By Ariel Thomas | email@example.com
More than 30,000 people voted early or by mail in St. Johns County in advance of the presidential primary scheduled for Tuesday.
Republican Donald Trump is favored to win in Florida, polls show.
The St. Johns County Supervisor of Elections reported Sunday that a total of 31,461 people voted early or by mail. Of those, 23,495 – or 75 percent – were Republicans, 7,962 were Democrats, and four were designated as “other.”
Some voters may lean toward the Democratic Party, but feel pressure to register as Republicans in the county, some Democrats say.
“If they are Democrat, they feel as if they are being persecuted or discriminated against,” says Annette Capella, the Democratic Party’s state committeewoman in St. Johns County. “So they register as a Republican if they work for the county even if they’re really Democratic.”
Nell Toensmann, chair of the St. Johns Democratic Party, agreed.
“If you want to run for office in St. Johns, it’s much easier if there is an ‘R’ by your name,” she says. “Some races never get to general election because they will have a write-in candidate which will close an election to anyone not registered as a Republican. It happened two years ago with Jeb Smith.”
Smith is now the District 2 County Commissioner after winning 11 percent of votes.
Republicans dominate on the Historic Coast, but Capella contends that there are more Democrats than it appears.
“Some people who register as a Republican are really Democrat simply so they can vote in the primary,” she says.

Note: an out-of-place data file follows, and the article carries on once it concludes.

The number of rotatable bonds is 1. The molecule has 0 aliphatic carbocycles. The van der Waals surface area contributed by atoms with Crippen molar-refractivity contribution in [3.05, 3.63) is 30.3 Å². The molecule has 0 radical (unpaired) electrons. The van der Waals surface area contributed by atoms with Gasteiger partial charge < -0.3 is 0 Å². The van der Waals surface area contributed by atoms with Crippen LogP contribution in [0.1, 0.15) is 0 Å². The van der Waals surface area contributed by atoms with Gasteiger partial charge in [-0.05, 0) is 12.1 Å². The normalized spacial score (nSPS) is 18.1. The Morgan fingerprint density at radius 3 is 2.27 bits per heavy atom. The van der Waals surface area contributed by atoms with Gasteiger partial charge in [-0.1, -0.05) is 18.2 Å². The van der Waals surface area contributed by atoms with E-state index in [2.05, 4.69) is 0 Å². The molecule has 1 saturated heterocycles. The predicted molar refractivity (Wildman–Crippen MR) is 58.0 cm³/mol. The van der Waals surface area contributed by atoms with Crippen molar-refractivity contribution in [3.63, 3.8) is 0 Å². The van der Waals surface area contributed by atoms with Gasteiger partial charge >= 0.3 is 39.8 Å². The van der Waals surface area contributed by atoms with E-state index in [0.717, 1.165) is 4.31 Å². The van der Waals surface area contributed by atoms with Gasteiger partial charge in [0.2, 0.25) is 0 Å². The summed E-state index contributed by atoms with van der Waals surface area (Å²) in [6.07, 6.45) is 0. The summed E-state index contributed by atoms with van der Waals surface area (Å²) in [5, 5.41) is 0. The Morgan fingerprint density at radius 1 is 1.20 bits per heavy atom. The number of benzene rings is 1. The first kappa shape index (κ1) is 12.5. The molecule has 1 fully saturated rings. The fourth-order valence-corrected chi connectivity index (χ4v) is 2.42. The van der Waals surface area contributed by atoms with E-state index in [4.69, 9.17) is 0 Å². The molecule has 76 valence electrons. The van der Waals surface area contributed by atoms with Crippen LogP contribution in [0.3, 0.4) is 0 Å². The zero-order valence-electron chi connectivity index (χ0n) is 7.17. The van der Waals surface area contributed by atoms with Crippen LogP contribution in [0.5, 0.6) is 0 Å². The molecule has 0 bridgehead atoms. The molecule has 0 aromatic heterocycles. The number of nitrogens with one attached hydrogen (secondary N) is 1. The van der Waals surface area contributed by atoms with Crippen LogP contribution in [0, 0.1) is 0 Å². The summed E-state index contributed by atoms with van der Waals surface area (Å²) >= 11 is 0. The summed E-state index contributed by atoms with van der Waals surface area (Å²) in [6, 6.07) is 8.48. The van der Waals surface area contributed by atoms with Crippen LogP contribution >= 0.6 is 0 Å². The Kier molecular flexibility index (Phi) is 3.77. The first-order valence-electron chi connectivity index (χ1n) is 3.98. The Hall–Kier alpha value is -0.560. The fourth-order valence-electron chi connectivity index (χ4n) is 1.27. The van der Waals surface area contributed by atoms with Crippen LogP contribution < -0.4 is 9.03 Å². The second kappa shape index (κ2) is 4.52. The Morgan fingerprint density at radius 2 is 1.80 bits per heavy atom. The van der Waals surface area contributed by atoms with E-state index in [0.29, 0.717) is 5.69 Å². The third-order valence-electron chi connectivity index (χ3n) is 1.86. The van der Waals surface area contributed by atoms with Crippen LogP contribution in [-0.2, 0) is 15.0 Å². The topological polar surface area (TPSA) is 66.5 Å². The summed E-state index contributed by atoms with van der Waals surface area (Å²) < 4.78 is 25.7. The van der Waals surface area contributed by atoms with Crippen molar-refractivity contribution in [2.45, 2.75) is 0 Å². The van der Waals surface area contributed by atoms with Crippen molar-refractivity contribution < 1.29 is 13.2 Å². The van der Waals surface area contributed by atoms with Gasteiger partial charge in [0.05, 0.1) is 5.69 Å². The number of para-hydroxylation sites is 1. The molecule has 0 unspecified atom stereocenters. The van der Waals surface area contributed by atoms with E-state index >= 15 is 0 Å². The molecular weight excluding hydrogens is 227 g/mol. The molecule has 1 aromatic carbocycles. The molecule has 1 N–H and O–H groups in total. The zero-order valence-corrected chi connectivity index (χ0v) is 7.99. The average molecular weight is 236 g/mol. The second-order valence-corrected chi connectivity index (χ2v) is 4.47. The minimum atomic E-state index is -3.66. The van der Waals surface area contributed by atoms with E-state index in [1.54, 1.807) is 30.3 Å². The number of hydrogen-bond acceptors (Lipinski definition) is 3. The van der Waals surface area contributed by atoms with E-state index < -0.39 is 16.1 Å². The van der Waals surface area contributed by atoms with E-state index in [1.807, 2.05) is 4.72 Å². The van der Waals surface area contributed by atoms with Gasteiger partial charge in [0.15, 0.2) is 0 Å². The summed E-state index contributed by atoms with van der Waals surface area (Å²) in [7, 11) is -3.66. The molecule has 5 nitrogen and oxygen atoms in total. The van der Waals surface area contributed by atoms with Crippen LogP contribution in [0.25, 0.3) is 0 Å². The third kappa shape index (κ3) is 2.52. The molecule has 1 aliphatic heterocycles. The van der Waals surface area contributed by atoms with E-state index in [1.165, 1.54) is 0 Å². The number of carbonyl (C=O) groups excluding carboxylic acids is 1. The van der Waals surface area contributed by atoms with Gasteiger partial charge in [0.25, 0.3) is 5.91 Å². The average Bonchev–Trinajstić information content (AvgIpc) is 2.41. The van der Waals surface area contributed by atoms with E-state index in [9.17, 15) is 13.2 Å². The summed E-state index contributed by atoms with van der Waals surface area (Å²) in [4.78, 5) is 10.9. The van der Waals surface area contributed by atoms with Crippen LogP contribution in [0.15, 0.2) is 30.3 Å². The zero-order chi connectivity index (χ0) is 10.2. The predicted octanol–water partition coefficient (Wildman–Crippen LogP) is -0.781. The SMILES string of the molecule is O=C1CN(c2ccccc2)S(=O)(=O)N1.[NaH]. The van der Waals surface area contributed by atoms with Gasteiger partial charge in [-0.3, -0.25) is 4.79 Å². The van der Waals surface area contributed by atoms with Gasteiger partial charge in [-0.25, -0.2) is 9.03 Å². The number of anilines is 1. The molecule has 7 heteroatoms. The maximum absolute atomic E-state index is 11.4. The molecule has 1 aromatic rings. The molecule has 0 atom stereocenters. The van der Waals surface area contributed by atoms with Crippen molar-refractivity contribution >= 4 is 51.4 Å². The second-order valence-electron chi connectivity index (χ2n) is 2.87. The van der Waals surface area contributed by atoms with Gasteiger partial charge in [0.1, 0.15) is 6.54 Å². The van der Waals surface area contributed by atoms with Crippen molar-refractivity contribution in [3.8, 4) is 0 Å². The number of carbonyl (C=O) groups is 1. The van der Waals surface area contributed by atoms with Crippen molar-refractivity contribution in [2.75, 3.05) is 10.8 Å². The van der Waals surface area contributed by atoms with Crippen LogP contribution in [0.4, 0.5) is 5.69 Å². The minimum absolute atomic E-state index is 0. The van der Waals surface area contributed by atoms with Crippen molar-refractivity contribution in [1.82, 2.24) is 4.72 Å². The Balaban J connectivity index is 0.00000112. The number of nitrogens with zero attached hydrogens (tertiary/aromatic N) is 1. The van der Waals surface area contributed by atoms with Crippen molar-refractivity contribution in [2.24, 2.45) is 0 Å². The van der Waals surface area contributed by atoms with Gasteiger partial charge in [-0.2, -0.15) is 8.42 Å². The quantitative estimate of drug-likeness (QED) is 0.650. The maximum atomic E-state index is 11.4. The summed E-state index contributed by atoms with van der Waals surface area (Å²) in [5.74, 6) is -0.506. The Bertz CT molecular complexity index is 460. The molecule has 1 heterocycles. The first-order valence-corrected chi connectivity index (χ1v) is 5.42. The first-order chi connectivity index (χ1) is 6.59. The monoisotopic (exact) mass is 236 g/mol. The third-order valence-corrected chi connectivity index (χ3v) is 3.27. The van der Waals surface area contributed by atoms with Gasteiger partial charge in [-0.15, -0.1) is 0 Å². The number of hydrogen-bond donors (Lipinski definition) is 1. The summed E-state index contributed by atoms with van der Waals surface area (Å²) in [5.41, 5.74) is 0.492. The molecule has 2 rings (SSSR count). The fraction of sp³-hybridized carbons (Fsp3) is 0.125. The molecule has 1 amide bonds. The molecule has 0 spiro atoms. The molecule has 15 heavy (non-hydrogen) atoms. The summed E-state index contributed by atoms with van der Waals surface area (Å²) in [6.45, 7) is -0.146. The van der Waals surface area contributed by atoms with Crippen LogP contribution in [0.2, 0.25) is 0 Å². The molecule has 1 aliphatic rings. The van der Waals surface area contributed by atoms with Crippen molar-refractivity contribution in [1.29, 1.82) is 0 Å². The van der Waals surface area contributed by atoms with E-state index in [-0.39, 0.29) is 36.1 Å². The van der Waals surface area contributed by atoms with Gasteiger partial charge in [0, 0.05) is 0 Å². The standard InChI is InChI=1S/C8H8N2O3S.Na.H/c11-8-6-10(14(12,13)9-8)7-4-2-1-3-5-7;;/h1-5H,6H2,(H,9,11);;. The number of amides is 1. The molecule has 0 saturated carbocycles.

Some of the topics Democrats have discussed recently include growth and development, fracking and education. Capella says that schools are underfunded, which complicates the county’s efforts to build new schools and improve the quality of education.
“We’re considered best in testing and quality,” Capella says, but when schools remain underfunded, some academic programs can be “difficult to maintain in the future.”
Funding for education is also a problem at the state level, says Kathleen Trued, corresponding secretary of the St. Johns Democratic Party.
“State legislatures have voted to not fund infrastructure of schools or the building of schools, only charter schools,” she says. This is a problem, she says, because while public schools serve everyone, charter schools serve only a select few.
“This is a major problem we have with education,” Capella says. “Teachers, residents, and students are suffering.”
Another topic Toensmann feels strongly about is the impact of development on the county. Developers don’t pay enough for infrastructure, which leads to environmental and transportation problems, she says.
Fracking, a controversial process used to drill into the earth to release gas, is issue of concern, Trued says. She says although most coastal cities oppose the process, the state government in Tallahassee is pushing for it anyway. Fracking would take place mostly along the coastline, she says.
Toensmann says fracking could impact the wetlands in Ponte Vedra because oil companies would likely dump dirt in the area, making the wetlands inhabitable. She believes that fracking would also have an adverse impact on wildlife in and around the Matanzas River.
St. Johns Democrats have also been working to reduce mandatory minimum sentencing. Capella says many prisons are filled with inmates who have been sentenced to 25-plus years for minor crimes. Keeping inmates in prison is expensive for the county.
“We could save billions every year by releasing some of these people who are unjustly placed in prison, very much impacting everyone throughout the state,” Capella says.
In February, the Democratic Party held two mock elections aimed at giving voters a better understanding of the views of the two Democratic candidates for president, Bernie Sanders and Hillary Clinton.
Toensmann says the experience was enlightening.
“The hope is people will be willing to support either candidate in the presidential election,” she says.
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